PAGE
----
On identifying as LGBTQ2S+ and coming out

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If you’re questioning your gender or sexuality, it’s important to remember that whatever you’re thinking and feeling is OK. Many other young people are going through (or have been through) a similar journey to you and you’re never alone.

You may have a lot of valid questions about identifying as LGBTQ2S+ such as:

  • What will my life be like?
  • What will happen if/when I come out?
  • Will my parents/caregivers be OK with it?
  • How will my friends treat me?
  • Will my community still accept me?
  • Where can I find other people like me?

How do I know if I identify as LGBTQ2S+?

Some young people have been aware of their sexual orientation and gender identity for a long time. Others may not be as sure. Having feelings, dreams or experiences with/about someone of the same gender is common. Many young people also like someone of the same sex (e.g. you may have sexual dreams or feelings about someone who is the same sex as you). This can all be the beginning of you realizing that you identify as LGBTQ2S+, but it may also be a part of the process of realizing that you’re straight. Either way, these feelings are a natural part of finding out who you are and getting to know yourself better.

Sexuality and identity are concepts that can evolve over time. Both your sexual orientation and gender identity may change at some point (or many points) in your life. There’s no rush to find a label that you connect with, especially if you don’t feel ready.

What if I’m worried about being treated differently?

Lots of young people who are questioning their sexual orientation and/or gender identity may feel excluded or isolated in their families or communities. Meeting other LGBTQ2S+ young people is a good way to start recognizing that there are many other people going through the similar things as you. It’s also important to remember that differences are what make people human — sexual orientation and gender identity are just two more ways that you may be unique.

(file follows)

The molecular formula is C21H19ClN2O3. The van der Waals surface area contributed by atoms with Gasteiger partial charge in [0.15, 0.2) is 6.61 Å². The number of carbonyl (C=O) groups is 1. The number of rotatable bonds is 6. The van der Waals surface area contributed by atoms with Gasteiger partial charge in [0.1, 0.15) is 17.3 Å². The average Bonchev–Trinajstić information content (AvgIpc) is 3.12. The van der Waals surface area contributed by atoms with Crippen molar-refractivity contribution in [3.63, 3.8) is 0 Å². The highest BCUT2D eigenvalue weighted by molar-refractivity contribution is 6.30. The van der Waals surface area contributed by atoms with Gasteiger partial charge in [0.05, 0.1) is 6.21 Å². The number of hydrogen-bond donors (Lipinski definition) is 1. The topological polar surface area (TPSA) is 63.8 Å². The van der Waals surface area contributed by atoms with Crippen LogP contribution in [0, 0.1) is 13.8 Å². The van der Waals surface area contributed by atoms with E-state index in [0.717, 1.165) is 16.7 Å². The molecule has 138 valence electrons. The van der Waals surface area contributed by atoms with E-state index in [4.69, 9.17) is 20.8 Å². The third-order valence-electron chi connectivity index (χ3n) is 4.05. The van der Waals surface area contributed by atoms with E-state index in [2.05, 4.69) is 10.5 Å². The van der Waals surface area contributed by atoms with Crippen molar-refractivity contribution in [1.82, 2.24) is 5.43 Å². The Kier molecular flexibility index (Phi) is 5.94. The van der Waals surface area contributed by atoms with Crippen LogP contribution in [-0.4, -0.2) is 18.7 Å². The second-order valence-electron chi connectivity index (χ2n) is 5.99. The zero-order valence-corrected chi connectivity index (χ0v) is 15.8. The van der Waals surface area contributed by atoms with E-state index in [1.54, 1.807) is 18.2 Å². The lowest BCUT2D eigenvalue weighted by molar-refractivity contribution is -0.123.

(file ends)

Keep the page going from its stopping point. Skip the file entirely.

If you’re looking to meet other people in the LGBTQ2S+ community, you can check to see if your school or community has a virtual club/group that creates space for LGBTQ2S+ young people and where you can safely participate online. You can also access Kids Help Phone’s Resources Around Me for help finding LGBTQ2S+ peer groups in your area.

You’re more than your sexual orientation and gender identity

Your gender identity and sexual orientation are only two parts of who you are. You can try listing all of the other qualities that make you who you are. Maybe you’re LGBTQ2S+ and…

  • a family member
  • a friend
  • an athlete
  • funny
  • excellent at math
  • a magician
  • a writer
  • a musician
  • a chef
  • a photographer
  • a dancer
  • a beader
  • and more

Make your list as long as you want. If you’re having trouble with your list, try asking people who care about you and know you well what they would put on your list.

Coming out

Coming out is the process of telling others about your sexual orientation and/or gender identity. Many people start by coming out to people they trust the most, like a family member or a few friends. If you identify as LGBTQ2S+, you may be thinking about if/when you may come out (if you haven’t already) to people in your life.

Are you ready to come out?

Learning more about yourself, better understanding your identity (using the words that feel best for you and your experiences) and making decisions about coming out is completely up to you. The process of coming out is different for everyone — you may choose to come out to yourself only, and that’s OK. It’s also a lifelong process because you may need to decide whether or not to come out to every person you meet.